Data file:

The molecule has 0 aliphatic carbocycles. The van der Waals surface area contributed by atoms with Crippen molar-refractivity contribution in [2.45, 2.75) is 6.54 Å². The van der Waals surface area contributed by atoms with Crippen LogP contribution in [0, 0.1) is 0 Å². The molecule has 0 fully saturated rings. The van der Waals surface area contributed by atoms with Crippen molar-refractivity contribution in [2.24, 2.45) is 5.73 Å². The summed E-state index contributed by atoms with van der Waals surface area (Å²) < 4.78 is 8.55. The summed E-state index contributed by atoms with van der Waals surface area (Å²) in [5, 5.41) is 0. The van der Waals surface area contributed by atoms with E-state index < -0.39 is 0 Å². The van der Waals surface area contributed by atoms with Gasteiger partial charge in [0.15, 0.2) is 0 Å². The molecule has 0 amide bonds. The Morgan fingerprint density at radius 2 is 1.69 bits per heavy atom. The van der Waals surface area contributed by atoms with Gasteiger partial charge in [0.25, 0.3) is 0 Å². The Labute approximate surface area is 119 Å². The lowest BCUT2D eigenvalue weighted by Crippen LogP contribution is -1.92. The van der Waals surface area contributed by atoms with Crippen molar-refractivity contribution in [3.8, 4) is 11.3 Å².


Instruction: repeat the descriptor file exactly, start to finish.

The molecule has 0 aliphatic carbocycles. The van der Waals surface area contributed by atoms with Crippen molar-refractivity contribution in [2.45, 2.75) is 6.54 Å². The van der Waals surface area contributed by atoms with Crippen LogP contribution in [0, 0.1) is 0 Å². The molecule has 0 fully saturated rings. The van der Waals surface area contributed by atoms with Crippen molar-refractivity contribution in [2.24, 2.45) is 5.73 Å². The summed E-state index contributed by atoms with van der Waals surface area (Å²) < 4.78 is 8.55. The summed E-state index contributed by atoms with van der Waals surface area (Å²) in [5, 5.41) is 0. The van der Waals surface area contributed by atoms with E-state index < -0.39 is 0 Å². The van der Waals surface area contributed by atoms with Gasteiger partial charge in [0.15, 0.2) is 0 Å². The molecule has 0 amide bonds. The Morgan fingerprint density at radius 2 is 1.69 bits per heavy atom. The van der Waals surface area contributed by atoms with Gasteiger partial charge in [0.25, 0.3) is 0 Å². The Labute approximate surface area is 119 Å². The lowest BCUT2D eigenvalue weighted by Crippen LogP contribution is -1.92. The van der Waals surface area contributed by atoms with Crippen molar-refractivity contribution in [3.8, 4) is 11.3 Å².